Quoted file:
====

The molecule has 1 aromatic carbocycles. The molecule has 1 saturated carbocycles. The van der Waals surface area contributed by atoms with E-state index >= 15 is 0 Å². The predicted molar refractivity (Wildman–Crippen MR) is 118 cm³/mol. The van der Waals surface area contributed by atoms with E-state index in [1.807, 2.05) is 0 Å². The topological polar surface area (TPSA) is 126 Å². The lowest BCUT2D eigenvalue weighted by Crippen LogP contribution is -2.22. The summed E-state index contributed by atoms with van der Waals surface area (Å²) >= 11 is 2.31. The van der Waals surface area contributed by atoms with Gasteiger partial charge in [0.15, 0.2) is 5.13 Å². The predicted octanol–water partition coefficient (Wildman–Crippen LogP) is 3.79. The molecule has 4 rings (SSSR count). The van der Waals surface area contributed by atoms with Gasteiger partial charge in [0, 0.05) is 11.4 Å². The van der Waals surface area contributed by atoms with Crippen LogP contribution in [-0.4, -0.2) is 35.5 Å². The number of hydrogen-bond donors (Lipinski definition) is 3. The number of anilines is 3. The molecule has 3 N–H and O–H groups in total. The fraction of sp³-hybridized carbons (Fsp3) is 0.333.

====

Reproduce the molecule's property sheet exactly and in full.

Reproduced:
The molecule has 1 aromatic carbocycles. The molecule has 1 saturated carbocycles. The van der Waals surface area contributed by atoms with E-state index >= 15 is 0 Å². The predicted molar refractivity (Wildman–Crippen MR) is 118 cm³/mol. The van der Waals surface area contributed by atoms with E-state index in [1.807, 2.05) is 0 Å². The topological polar surface area (TPSA) is 126 Å². The lowest BCUT2D eigenvalue weighted by Crippen LogP contribution is -2.22. The summed E-state index contributed by atoms with van der Waals surface area (Å²) >= 11 is 2.31. The van der Waals surface area contributed by atoms with Gasteiger partial charge in [0.15, 0.2) is 5.13 Å². The predicted octanol–water partition coefficient (Wildman–Crippen LogP) is 3.79. The molecule has 4 rings (SSSR count). The van der Waals surface area contributed by atoms with Gasteiger partial charge in [0, 0.05) is 11.4 Å². The van der Waals surface area contributed by atoms with Crippen LogP contribution in [-0.4, -0.2) is 35.5 Å². The number of hydrogen-bond donors (Lipinski definition) is 3. The number of anilines is 3. The molecule has 3 N–H and O–H groups in total. The fraction of sp³-hybridized carbons (Fsp3) is 0.333.